I just got back from a reading and discussion of the Fourth World trilogy (final installment pending) in two separate sixth-grade classes today. Frankly, I hadn’t expected very much engagement; to me, Fourth World seemed much too dense with 22nd-century medicine, genetic engineering, stem cell technology and even the mechanics of space engines, to appeal to students in sixth grade. But the intro and Q&A sessions covered the art and science of both sci-fi and medicine, which seemed to draw rapt attention– something for everyone. About two-thirds of the class said they preferred the arts, while one-third classified themselves as science-heads. Anyone want to write as a hobby or professionally? Quite a few hands shot up. How about doctors? Almost an equal number– amazing, at this age.
For those who denied any interest in writing, I advised keeping an open mind: years from now, they may find that writing has become one of their greatest passions. My advice to the nascent writers in the class: first and foremost, read a lot! In junior high school, some books I read for fun were Moby Dick, A Tale of Two Cities, The Foundation Trilogy, some Kurt Vonnegut, Dune and Lord of the Rings. But To Kill a Mockingbird has had the greatest influence to this day. Love of reading does not lead to good writing any more than love of music leads to composing skills or mastery of a musical instrument– but in the absence of high-quality reading, good writing is impossible.
Second, write what you know: that is as old as the hills and twice as dusty– but still valid. Of course I wrote Fourth World drawing from my experiences in medicine, bench research, patients’ stories and so on. Although too young to have accumulated much experience of that sort, most sixth-graders have gone through the gamut of family struggles, (cyber)bullying, good and bad relationships, lack of confidence, and personal loss.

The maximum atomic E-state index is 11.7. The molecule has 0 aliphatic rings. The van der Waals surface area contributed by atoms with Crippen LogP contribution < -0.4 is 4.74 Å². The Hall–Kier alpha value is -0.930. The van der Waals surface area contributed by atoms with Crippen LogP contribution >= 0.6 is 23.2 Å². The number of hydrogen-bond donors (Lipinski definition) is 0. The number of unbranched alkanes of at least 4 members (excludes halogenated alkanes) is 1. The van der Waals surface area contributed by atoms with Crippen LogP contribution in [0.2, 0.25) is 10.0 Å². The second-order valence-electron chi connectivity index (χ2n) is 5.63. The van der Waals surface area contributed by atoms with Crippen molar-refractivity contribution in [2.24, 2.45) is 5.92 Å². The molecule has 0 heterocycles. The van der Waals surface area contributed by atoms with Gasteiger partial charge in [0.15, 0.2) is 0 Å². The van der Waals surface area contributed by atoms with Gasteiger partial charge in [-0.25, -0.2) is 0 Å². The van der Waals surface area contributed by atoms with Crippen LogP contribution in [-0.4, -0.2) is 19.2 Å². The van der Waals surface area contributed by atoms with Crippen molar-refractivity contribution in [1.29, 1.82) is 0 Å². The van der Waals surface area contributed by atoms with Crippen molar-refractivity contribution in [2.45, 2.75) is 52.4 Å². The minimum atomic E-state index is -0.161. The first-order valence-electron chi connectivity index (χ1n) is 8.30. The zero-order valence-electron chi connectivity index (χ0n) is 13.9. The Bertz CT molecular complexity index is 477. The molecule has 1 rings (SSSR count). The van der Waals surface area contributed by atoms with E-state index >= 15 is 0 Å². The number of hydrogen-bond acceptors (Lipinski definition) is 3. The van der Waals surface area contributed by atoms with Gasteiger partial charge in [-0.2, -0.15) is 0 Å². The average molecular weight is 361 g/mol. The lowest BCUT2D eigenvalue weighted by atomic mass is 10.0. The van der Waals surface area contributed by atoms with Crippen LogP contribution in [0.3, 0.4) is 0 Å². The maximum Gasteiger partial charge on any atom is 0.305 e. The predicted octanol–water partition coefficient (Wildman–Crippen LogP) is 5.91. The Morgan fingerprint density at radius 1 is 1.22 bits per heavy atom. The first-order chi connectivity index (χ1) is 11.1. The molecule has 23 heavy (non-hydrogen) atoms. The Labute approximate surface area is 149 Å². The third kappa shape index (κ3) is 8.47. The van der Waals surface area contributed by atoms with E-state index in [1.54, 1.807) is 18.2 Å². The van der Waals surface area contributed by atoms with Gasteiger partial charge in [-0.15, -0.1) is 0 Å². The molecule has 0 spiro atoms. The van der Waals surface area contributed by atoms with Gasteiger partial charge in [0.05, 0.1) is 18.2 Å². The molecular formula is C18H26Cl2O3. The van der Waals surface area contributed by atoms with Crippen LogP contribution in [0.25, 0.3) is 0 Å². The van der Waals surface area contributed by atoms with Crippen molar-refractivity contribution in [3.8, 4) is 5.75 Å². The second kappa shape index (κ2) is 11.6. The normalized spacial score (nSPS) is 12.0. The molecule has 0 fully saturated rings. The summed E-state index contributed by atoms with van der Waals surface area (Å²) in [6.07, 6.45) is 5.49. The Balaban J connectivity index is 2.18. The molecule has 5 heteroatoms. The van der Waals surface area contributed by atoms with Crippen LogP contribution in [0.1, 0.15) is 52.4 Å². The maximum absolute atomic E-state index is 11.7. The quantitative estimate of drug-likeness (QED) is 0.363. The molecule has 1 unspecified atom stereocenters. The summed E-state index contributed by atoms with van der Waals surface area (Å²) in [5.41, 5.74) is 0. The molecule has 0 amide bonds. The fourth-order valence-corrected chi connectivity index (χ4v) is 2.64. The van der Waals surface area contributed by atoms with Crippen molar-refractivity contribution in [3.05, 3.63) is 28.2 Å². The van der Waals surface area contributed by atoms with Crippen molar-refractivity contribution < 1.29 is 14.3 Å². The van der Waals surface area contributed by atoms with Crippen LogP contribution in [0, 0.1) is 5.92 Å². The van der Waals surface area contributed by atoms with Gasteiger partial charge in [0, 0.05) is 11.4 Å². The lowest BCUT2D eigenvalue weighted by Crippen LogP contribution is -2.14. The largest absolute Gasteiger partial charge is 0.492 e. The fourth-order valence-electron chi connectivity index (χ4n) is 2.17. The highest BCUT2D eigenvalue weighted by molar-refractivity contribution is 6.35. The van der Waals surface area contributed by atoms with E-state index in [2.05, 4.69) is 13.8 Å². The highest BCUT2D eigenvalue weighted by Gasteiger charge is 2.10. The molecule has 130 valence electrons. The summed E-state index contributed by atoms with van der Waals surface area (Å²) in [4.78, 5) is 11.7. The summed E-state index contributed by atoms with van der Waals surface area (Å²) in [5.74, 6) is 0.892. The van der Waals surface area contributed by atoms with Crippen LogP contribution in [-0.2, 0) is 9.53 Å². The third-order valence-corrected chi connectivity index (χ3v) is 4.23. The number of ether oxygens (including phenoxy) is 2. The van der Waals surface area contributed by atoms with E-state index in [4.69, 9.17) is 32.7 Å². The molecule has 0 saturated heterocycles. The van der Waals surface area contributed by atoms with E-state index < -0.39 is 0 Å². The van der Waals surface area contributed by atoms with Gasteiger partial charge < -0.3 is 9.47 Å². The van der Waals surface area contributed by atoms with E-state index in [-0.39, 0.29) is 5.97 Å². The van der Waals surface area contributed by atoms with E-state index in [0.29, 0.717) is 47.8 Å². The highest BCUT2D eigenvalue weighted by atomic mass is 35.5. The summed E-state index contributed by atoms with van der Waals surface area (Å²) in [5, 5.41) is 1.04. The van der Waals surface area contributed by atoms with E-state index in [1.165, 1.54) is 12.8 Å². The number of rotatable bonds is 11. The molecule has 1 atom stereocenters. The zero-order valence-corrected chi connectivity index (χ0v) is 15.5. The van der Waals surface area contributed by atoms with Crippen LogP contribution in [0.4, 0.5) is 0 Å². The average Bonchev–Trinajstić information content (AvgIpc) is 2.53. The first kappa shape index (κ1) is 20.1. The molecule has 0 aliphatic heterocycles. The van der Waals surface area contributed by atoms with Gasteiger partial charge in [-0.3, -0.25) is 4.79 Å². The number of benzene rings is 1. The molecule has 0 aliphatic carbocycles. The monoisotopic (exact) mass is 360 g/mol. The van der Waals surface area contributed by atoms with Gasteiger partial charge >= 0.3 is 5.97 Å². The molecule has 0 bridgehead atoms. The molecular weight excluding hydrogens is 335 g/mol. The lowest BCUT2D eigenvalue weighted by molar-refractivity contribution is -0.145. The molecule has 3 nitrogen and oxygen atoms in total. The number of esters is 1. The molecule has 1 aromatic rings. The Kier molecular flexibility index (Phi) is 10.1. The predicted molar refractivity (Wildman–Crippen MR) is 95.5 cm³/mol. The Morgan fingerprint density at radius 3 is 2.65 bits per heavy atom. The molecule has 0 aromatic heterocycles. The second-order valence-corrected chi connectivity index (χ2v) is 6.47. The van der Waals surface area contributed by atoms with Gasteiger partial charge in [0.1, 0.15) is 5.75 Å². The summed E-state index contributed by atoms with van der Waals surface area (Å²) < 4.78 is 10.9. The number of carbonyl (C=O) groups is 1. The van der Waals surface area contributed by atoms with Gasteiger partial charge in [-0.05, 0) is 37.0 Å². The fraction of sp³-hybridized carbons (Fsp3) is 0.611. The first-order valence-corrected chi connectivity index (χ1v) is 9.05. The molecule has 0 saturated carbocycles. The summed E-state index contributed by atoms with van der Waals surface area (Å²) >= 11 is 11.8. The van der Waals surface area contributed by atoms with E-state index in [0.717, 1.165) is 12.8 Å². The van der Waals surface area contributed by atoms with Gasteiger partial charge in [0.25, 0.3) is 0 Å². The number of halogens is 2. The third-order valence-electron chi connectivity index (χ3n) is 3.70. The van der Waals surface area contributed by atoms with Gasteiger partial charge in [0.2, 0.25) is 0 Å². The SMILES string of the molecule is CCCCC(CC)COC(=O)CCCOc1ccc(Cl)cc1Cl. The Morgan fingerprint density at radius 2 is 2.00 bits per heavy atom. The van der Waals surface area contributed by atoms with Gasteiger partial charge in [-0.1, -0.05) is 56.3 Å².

Third, know what your theme is before you write. When students were asked what they would write a book about– or would like to see in a book written for teens– recurrent themes included character growth through the school years and entering professions such as medicine. Those were expected, as well as themes oriented around gaining control of one’s life, as well as the fear of death. More surprising, one student who had lost her father recently said that she hated doctors for failing to save him– but wanted to become a doctor herself. Another student– thanked by the teacher for sharing– wished for a book about a girl who was constantly abused by her mother, then discovered superpowers in herself. Yet another planned to solve, and write, murder mysteries. In the end, there was universal enthusiasm for an ethnic cookbook– food conquers all!
Then came my reading from both novels. When given a choice of passages, the overwhelming majority of kids chose Benn’s discovering a scene of horror in a locked medical ward (from Fourth World Nation). I thought they would! A baseball game played on Mars came in second, and no one wanted to hear about a band of young children fleeing an invading army (now that I had not expected).
These students, maybe ten to twelve years old, were very bright, definitely engaged, and not shy about speaking up. They understood various references, albeit not in detail, that I made to artificial intelligence, genetics, space and medicine. In contrast, when I was ten and entered sixth grade, as far as I can recall, I had no knowledge of anything. It must be the energy and generous spirit of their teacher, supplemented by the Internet Age; the whole time I thought my readings would fall on deaf ears, I needn’t have worried at all.
Three paragraphs above, I mentioned a book about a mother’s abuse of her daughter, who subsequently gains superpowers. Here’s a mercifully brief excerpt from Fourth World, in which Benn mulls over his strict upbringing:
“Honestly, his father’s long absences were a relief to Benn, as Owen’s oppressive approach to child-rearing (traditional among the Chinese, Benn had learned from a library book on psychosocial development) included caning his son when he broke the rules, or slapping him for asking impertinent questions. Benn rubbed the back of his head, imagining a dent where Father had once applied his shoe. The effect, however, was the diametric opposite of what Owen intended: as a child, Benn reacted to physical punishment by further rejecting the rules, his impertinence growing with every blow.”
To the girl who requested that book: Benn does develop extraordinary abilities later in Fourth World, and to a degree, justice is served. Keep on reading!